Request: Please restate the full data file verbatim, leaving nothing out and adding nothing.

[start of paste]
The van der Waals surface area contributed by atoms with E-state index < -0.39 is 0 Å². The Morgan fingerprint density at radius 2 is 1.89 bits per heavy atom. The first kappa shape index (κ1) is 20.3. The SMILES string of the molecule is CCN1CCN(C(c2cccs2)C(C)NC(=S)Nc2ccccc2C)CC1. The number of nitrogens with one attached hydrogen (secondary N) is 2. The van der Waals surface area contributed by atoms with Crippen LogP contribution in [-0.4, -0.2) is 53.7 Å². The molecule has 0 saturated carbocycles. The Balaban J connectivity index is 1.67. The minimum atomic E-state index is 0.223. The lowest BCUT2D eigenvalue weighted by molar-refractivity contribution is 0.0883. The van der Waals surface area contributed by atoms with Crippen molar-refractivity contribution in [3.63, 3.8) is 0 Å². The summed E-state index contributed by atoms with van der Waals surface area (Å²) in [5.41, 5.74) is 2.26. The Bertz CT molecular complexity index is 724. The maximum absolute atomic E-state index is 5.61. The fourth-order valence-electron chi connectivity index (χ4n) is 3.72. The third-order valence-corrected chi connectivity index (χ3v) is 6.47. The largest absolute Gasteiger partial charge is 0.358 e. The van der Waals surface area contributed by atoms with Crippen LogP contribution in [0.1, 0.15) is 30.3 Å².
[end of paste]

The van der Waals surface area contributed by atoms with E-state index < -0.39 is 0 Å². The Morgan fingerprint density at radius 2 is 1.89 bits per heavy atom. The first kappa shape index (κ1) is 20.3. The SMILES string of the molecule is CCN1CCN(C(c2cccs2)C(C)NC(=S)Nc2ccccc2C)CC1. The number of nitrogens with one attached hydrogen (secondary N) is 2. The van der Waals surface area contributed by atoms with Crippen LogP contribution in [-0.4, -0.2) is 53.7 Å². The molecule has 0 saturated carbocycles. The Balaban J connectivity index is 1.67. The minimum atomic E-state index is 0.223. The lowest BCUT2D eigenvalue weighted by molar-refractivity contribution is 0.0883. The van der Waals surface area contributed by atoms with Crippen molar-refractivity contribution in [3.63, 3.8) is 0 Å². The summed E-state index contributed by atoms with van der Waals surface area (Å²) in [5.41, 5.74) is 2.26. The Bertz CT molecular complexity index is 724. The maximum absolute atomic E-state index is 5.61. The fourth-order valence-electron chi connectivity index (χ4n) is 3.72. The third-order valence-corrected chi connectivity index (χ3v) is 6.47. The largest absolute Gasteiger partial charge is 0.358 e. The van der Waals surface area contributed by atoms with Crippen LogP contribution in [0.1, 0.15) is 30.3 Å².